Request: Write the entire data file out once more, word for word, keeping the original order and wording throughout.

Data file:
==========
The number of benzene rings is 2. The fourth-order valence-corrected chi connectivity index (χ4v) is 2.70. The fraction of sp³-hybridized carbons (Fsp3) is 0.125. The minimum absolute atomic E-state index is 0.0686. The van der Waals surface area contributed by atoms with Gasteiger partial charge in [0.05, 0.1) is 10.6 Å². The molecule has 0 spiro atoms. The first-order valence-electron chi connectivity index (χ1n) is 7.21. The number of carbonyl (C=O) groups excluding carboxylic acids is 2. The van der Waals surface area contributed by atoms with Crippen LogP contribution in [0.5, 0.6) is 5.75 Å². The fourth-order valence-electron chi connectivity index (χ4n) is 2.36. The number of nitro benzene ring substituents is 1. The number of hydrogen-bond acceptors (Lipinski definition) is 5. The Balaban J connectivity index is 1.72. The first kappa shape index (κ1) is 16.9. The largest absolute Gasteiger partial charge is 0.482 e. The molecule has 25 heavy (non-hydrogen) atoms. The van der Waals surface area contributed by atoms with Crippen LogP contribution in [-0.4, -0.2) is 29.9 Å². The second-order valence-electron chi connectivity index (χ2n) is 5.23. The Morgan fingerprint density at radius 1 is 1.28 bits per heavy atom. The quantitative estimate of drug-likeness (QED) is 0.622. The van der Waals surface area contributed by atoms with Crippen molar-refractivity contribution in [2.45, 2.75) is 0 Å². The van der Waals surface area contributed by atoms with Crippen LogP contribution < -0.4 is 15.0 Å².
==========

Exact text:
The number of benzene rings is 2. The fourth-order valence-corrected chi connectivity index (χ4v) is 2.70. The fraction of sp³-hybridized carbons (Fsp3) is 0.125. The minimum absolute atomic E-state index is 0.0686. The van der Waals surface area contributed by atoms with Gasteiger partial charge in [0.05, 0.1) is 10.6 Å². The molecule has 0 spiro atoms. The first-order valence-electron chi connectivity index (χ1n) is 7.21. The number of carbonyl (C=O) groups excluding carboxylic acids is 2. The van der Waals surface area contributed by atoms with Crippen LogP contribution in [0.5, 0.6) is 5.75 Å². The fourth-order valence-electron chi connectivity index (χ4n) is 2.36. The number of nitro benzene ring substituents is 1. The number of hydrogen-bond acceptors (Lipinski definition) is 5. The Balaban J connectivity index is 1.72. The first kappa shape index (κ1) is 16.9. The largest absolute Gasteiger partial charge is 0.482 e. The molecule has 25 heavy (non-hydrogen) atoms. The van der Waals surface area contributed by atoms with Crippen LogP contribution in [-0.4, -0.2) is 29.9 Å². The second-order valence-electron chi connectivity index (χ2n) is 5.23. The Morgan fingerprint density at radius 1 is 1.28 bits per heavy atom. The quantitative estimate of drug-likeness (QED) is 0.622. The van der Waals surface area contributed by atoms with Crippen molar-refractivity contribution in [2.45, 2.75) is 0 Å². The van der Waals surface area contributed by atoms with Crippen LogP contribution < -0.4 is 15.0 Å².